Careers in the field of cybersecurity
Cybersecurity is arguably among the most in-demand fields of work in the world
Posted by Joe Lawson-West | November 13, 2017 | People
cyber-security, e-safety, jobs, career

Cybersecurity is arguably among the most in-demand fields of work in the world due to the recent digital transformation drive and the need to protect more and more applications, data sets and software, which are now considered critical business assets. A recent report has forecast significant shortages of skilled cybersecurity workers despite the fact that the industry will be worth more than $100 (£76) billion by the end of the decade. This shortage suggests there has never been a better time to pursue a career in security. 

Job prospects in cybersecurity are excellent across the board as demand outstrips supply by a considerable margin and this status quo is set to persist for the foreseeable future. The emergence of the Internet of Things (IoT) and big data is likely to lead to an even greater focus on cybersecurity, especially as the costs of breaches and attacks continue to spiral and threaten the very existence of businesses both large and small. Roles in the IT sector are also fulfilling and lucrative, which will appeal to both students and those looking for a career change. 

Qualifications 

IT and cybersecurity is a complex and multidisciplinary field so there isn’t one specific route that you should take to secure the job role you want. Technical skills are a core component of security so you will need a thorough understanding of IT systems. You can get the skills by completing a degree at a university or by obtaining industry standard qualifications and certifications from tech giants such as Microsoft. Practical experience is also hugely beneficial, so try to work on personal projects before applying for job roles. There is a vast range of job options to pursue in cybersecurity as it is now intertwined with so many fundamental business processes. 

Chief information security officer (CISO) 

Modern enterprises now require a clear and robust security strategy to monitor the threat landscape and manage cybersecurity initiatives. A CISO will play a major role in creating and enforcing this vision and strategy while overseeing security measures and guiding a team of experts. This senior level executive role mixes both management and security skills, so both business acumen and technology knowledge are required. 

Security architect 

Security architects take up another senior level position in the cybersecurity hierarchy. An architect secures sensitive corporate data by planning, designing and building the necessary security systems. This role requires a deep understanding of network tech including virtual private networks (VPNs) and local area networks (LANs) to carry out assessments and first response strategies. You may also need soft skills because mentoring team members and answering technical and procedural questions are a common factor. 

Incident responder 

Incident responders are part of the first response security team. They are essentially cyber firefighters as they work diligently to address security threats and mitigate risks using a range of forensic tools. Responders have a focus on education and prevention involving day-to-day system monitoring and threat analysis. They also establish protocols for communication to ensure business collaboration and continuity, during and after, a breach, hack or attack.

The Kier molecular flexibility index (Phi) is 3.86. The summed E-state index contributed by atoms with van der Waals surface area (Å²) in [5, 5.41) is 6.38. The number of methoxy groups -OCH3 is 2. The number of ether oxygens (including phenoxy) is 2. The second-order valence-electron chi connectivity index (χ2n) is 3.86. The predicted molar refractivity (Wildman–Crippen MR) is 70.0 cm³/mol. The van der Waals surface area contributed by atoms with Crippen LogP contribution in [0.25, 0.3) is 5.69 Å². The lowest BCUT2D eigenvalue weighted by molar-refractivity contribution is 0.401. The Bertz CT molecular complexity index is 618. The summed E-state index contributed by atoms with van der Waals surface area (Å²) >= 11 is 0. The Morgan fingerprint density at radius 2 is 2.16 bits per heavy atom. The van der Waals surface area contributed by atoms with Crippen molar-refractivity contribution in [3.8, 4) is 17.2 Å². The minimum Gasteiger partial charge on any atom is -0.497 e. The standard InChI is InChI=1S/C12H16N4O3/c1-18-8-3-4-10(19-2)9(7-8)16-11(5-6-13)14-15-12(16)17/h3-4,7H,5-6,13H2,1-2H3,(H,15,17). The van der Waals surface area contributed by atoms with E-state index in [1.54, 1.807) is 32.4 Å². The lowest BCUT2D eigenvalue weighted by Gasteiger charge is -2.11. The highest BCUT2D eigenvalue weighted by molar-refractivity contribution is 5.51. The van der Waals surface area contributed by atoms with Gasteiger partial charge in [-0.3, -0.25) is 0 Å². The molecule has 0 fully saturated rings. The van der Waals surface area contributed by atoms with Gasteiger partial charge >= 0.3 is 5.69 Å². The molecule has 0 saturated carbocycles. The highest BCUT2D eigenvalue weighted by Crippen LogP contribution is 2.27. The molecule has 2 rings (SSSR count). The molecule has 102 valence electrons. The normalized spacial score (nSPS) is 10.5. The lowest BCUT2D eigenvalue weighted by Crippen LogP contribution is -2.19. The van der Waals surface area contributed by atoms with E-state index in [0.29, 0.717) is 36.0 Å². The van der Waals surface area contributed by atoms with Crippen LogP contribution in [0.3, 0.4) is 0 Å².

Computer forensics expert 

The growing mass of big data stored on devices means there is a rising demand for forensics experts. While the majority of roles in security are centred around prevention and optimisation, forensic experts investigate and analyse data following disasters and major incidents. The experienced digital team at Fields Data Recovery take a closer look at storage devices, networks and connected devices to recover information and compile evidence for legal cases. Employed by such a company as a forensics expert, you could be working for the government, consulting and legal firms, and law enforcement agencies among others. 

Security software developer 

If you have an interest in programming and coding in addition to cybersecurity, then pursuing a career as a security software developer might be desirable. Enterprises are now building applications and software from the ground up with security in mind. If you take on this role, you will be tasked with integrating security into the design and development phases of software development. You may also have to work with clients when deploying security software. 

Security auditor 

Cybersecurity is one of the greatest challenges for modern enterprises, but SMEs and even larger corporations still struggle to implement the correct security strategies. As an auditor, you would take up a mid-level position and examine the effectiveness of an enterprise’s current IT setup and provide a report detailing any improvements and changes required. Auditors need to evaluate factors such as regulations and compliance, as well as the efficiency and effectiveness of policies. 

Security engineer

Security engineers are arguably the most hands-on, technically focused roles available as they are not concerned with business wider strategies. Instead, engineers handle technical problems, install firewalls and antivirus software, and perform tests. You will need some knowledge of coding for this intermediate level position.

Conclusion 

Cybersecurity is still an industry very much in its infancy, and its full career potential is yet to be realised. This is an exciting time for any student to opt for a career in the industry. It is important to remember that many of the skills you will learn will also provide you with a foundation to explore other facets of IT and tech. 

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